area.
The city offers a wide variety of cuisine
Cuisine
Cuisine is a characteristic style of cooking practices and traditions, often associated with a specific culture. Cuisines are often named after the geographic areas or regions that they originate from...

 in both restaurants and markets, often featuring locally grown produce and international foods which reflect the city’s ethnically diverse population.
Historically a focal point of the West Coast blues
Blues
Blues is the name given to both a musical form and a music genre that originated in African-American communities of primarily the "Deep South" of the United States at the end of the 19th century from spirituals, work songs, field hollers, shouts and chants, and rhymed simple narrative ballads...

 scene, Oakland is also home to musicians representing such genres as rhythm and blues
Rhythm and blues
Rhythm and blues, often abbreviated to R&B, is a genre of popular African American music that originated in the 1940s. The term was originally used by record companies to describe recordings marketed predominantly to urban African Americans, at a time when "urbane, rocking, jazz based music with a...

, funk
Funk
Funk is a music genre that originated in the mid-late 1960s when African American musicians blended soul music, jazz and R&B into a rhythmic, danceable new form of music. Funk de-emphasizes melody and harmony and brings a strong rhythmic groove of electric bass and drums to the foreground...

, punk
Punk rock
Punk rock is a rock music genre that developed between 1974 and 1976 in the United States, the United Kingdom, and Australia. Rooted in garage rock and other forms of what is now known as protopunk music, punk rock bands eschewed perceived excesses of mainstream 1970s rock...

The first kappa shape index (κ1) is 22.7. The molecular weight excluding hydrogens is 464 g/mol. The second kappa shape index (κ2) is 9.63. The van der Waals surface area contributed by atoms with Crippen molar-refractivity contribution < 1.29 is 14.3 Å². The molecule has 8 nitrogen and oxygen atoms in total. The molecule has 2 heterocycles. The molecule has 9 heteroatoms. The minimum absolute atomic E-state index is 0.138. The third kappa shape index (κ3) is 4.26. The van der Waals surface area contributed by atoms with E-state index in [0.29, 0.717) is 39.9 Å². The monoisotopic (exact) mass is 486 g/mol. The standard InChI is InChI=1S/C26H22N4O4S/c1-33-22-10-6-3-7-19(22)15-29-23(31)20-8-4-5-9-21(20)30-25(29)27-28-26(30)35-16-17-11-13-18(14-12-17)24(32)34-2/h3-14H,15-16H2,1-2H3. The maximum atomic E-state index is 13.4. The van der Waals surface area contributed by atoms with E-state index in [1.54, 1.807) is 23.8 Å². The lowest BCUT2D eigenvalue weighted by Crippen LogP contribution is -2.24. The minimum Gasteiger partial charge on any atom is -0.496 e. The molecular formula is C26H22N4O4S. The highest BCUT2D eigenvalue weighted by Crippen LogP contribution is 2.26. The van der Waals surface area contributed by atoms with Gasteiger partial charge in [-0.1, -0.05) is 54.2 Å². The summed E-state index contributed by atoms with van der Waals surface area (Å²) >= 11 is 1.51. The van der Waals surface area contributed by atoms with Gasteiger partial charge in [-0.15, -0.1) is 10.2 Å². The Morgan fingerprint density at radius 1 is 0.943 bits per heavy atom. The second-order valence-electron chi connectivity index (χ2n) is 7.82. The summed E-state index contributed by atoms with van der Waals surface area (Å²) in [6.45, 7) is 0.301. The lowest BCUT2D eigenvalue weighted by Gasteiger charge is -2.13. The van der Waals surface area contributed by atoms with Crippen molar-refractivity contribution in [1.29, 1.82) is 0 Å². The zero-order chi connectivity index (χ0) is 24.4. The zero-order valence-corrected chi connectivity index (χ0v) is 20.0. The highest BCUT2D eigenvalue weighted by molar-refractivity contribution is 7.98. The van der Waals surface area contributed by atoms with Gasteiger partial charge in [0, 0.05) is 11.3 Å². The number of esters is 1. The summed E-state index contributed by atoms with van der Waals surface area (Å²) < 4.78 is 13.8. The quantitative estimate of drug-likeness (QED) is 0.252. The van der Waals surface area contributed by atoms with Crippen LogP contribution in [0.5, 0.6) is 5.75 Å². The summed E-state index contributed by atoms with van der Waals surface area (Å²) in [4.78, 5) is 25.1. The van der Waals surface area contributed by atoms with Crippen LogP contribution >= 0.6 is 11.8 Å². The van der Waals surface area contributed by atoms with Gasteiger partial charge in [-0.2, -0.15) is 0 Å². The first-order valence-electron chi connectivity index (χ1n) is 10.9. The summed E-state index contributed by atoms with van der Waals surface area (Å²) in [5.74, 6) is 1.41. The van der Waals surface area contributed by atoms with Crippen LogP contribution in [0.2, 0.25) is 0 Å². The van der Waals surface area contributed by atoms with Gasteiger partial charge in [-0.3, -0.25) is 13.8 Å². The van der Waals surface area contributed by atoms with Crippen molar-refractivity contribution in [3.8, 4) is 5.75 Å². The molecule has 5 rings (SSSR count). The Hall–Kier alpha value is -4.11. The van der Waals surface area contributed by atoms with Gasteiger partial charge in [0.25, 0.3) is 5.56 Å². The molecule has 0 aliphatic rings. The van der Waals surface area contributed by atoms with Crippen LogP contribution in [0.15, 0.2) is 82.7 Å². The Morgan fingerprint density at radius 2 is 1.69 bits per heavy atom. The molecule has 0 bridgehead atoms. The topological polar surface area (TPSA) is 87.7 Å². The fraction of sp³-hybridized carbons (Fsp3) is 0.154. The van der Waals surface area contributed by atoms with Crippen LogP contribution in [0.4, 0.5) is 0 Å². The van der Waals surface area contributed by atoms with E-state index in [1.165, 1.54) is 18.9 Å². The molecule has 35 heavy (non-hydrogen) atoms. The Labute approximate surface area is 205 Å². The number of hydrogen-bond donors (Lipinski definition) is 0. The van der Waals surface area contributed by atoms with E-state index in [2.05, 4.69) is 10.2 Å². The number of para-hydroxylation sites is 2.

, heavy metal
Heavy metal music
Heavy metal is a genre of rock music that developed in the late 1960s and early 1970s, largely in the Midlands of the United Kingdom and the United States...

, and hip hop
Hip hop
Hip hop is a form of musical expression and artistic culture that originated in African-American and Latino communities during the 1970s in New York City, specifically the Bronx. DJ Afrika Bambaataa outlined the four pillars of hip hop culture: MCing, DJing, breaking and graffiti writing...

.

Annual cultural events


Events which celebrate the diverse cultures of Oakland include:


Attractions



  • AXIS Dance Company
    AXIS Dance Company
    AXIS Dance Company is a professional physically integrated contemporary dance company and dance education organization founded in 1987 and based in Oakland, California. It is one of the first contemporary dance companies in the world to consciously develop choreography that integrates dancers with...

  • Chabot Space and Science Center
    Chabot Space and Science Center
    Chabot Space and Science Center, located in Oakland, California, is a hands-on center featuring interactive exhibits, a digital planetarium, a large screen theater, hands-on activities and three powerful telescopes....

  • Children's Fairyland
    Children's Fairyland
    Children's Fairyland, U.S.A. was the first theme park in the United States created to cater to families with young children. Located in Oakland, California on the shore of Lake Merritt, Fairyland includes 10 acres of play sets, small rides, and animals...

  • Chinatown
  • Dunsmuir House
    Dunsmuir House
    The Dunsmuir House and Gardens is located in Oakland, California on a site. The Dunsmuir House has a neoclassical-revival architectural style and is listed in the US National Register of Historic Places...

  • Fox Oakland Theatre
    Fox Oakland Theatre
    The Fox Oakland Theatre is a 2,800-seat movie theater, located at 1807 Telegraph Avenue in downtown Oakland, California. The theater was designed by Weeks and Day, is listed on the National Register of Historic Places, and reopened on February 5, 2009....

    , reopened: pending tour information TBA.
  • Jack London Square
    Jack London Square
    Jack London Square is a popular tourist attraction on the waterfront of Oakland, California. Named after the author Jack London and owned by the Port of Oakland, it is the home of stores, restaurants, hotels, an Amtrak station, a ferry dock, the historic Saloon, the cabin Jack London lived in the...

  • Lake Merritt
    Lake Merritt
    Lake Merritt is a large tidal lagoon that lies just east of downtown Oakland, California. It is surrounded by parkland and city neighborhoods. A popular 3.1 mile walking and jogging path runs along its perimeter...